Well, humans have existentialism despite no utility of it. It just seems like a glitch that you end up having, when your conciousness/intelligence achieves certain level (my reasoning is thus: high intelligence needs analysing many "points of view", many counterfactuals. Technicaly, they end up internalized to some point.) Human trying to excel his GI, which is a process allowing him to reproduce better, ends up wondering the meaning of life. It could in turn drastically decrease his willingness to reproduce, but it is overridden by imperatives. In the same way, I belive AGI would have subjective conscious experiences - as a form of glitch of general intelligence.

Well, glitch or not, I'm glad to have it; I would not want to be an unconscious automaton! As Socrates said, "The life which is unexamined is not worth living."

However, it remains to be seen whether consciousness is an automatic by-product of general intelligence. It could be the case that consciousness is an evolved trait of organic creatures with an implicit, inexact utility function. Perhaps a creature with an evolved sense of self and a desire for that self to continue to exist is more likely to produce offspring than one with no such sense of self. If this is the reason that we are conscious, then there is no reason to believe that an AGI will be conscious.

"I would not want to be an unconscious automaton!"

I strongly doubt that such sentence bear any meaning.



Maybe she cares about other things besides paperclips, including the innate desire to be able to name a single, simple and explicit purpose in life.

This is not supposed to be about non-human AGI paperclip maximisers.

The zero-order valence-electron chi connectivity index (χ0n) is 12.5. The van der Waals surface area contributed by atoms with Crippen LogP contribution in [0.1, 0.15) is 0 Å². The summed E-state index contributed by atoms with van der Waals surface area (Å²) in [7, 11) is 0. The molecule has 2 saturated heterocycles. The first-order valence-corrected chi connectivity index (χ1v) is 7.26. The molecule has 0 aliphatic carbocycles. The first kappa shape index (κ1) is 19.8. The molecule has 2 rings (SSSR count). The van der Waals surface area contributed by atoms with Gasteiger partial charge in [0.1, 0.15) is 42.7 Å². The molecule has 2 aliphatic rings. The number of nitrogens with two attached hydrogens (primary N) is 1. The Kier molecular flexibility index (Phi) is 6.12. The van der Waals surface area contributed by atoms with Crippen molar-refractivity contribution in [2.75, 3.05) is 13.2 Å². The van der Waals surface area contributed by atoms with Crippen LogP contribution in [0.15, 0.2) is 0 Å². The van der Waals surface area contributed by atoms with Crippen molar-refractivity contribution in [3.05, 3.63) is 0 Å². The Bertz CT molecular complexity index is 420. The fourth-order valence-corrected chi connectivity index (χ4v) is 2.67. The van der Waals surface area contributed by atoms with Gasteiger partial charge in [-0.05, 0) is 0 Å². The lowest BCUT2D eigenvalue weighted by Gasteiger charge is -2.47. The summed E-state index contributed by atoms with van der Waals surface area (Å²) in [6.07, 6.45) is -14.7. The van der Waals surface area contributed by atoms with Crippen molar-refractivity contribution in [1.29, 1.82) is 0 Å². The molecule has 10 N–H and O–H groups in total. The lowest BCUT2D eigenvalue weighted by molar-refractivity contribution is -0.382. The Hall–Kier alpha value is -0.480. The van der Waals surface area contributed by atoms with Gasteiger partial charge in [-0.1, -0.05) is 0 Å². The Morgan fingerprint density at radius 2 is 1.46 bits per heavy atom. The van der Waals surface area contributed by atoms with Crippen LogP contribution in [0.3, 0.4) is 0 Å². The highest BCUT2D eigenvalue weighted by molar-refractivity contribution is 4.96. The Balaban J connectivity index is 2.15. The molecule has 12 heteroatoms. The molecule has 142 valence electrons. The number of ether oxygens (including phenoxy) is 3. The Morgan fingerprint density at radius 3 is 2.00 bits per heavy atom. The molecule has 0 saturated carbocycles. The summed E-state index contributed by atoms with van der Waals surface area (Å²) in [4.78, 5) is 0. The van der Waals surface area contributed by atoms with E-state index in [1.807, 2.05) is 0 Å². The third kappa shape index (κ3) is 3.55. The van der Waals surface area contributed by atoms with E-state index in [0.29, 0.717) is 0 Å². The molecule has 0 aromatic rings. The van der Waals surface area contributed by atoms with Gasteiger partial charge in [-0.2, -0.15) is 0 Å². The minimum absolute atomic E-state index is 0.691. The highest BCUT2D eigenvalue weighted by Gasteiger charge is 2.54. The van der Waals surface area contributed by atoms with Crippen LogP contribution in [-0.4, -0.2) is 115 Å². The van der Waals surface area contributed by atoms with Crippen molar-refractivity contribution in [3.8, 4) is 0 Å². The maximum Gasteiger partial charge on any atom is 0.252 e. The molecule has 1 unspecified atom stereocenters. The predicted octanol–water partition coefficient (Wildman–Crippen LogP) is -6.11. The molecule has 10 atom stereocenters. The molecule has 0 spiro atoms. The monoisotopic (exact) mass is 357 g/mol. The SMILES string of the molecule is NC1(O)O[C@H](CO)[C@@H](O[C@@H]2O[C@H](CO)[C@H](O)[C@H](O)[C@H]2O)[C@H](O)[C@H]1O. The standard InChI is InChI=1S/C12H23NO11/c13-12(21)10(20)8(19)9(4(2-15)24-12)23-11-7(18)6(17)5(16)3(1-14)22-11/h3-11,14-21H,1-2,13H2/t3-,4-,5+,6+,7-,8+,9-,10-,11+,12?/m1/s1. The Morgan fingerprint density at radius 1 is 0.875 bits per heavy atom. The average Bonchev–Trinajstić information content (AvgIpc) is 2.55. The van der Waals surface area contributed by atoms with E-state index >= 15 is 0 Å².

It seems to me that the subject of your narrative has a single, simple and explicit purpose in life; she is after all a paperclip maximizer. I suspect that (outside of your narrative) one key thing that separates us natural GIs from AGIs is that we don't have a "single, simple and explicit purpose in life", and that, I suspect, is a good thing.

Not necessarily. You are assuming that she has an explicit utility function, but that need not be the case.

Good point. May I ask, is "explicit utility function" standard terminology, and if yes, is there a good reference to it somewhere that explains it? It took me a long time until I realized the interesting difference between humans, who engage in moral philosophy and often can't tell you what their goals are, and my model of paperclippers. I also think that not understanding this difference is a big reason why people don't understand the orthagonality thesis.

No, I do not believe that it is standard terminology, though you can find a decent reference here.


They're often called explicit goals not utility functions. Utility function is a terminology from a very specific moral philosophy.

Also note that the orthogonality thesis depends on an explicit goal structure. Without such an architecture it should be called the orthogonality hypothesis.


Substitute "Friendly AI" or "Positive Singularity" for "Paperclip Maximizing" and read again.


I see what you did there.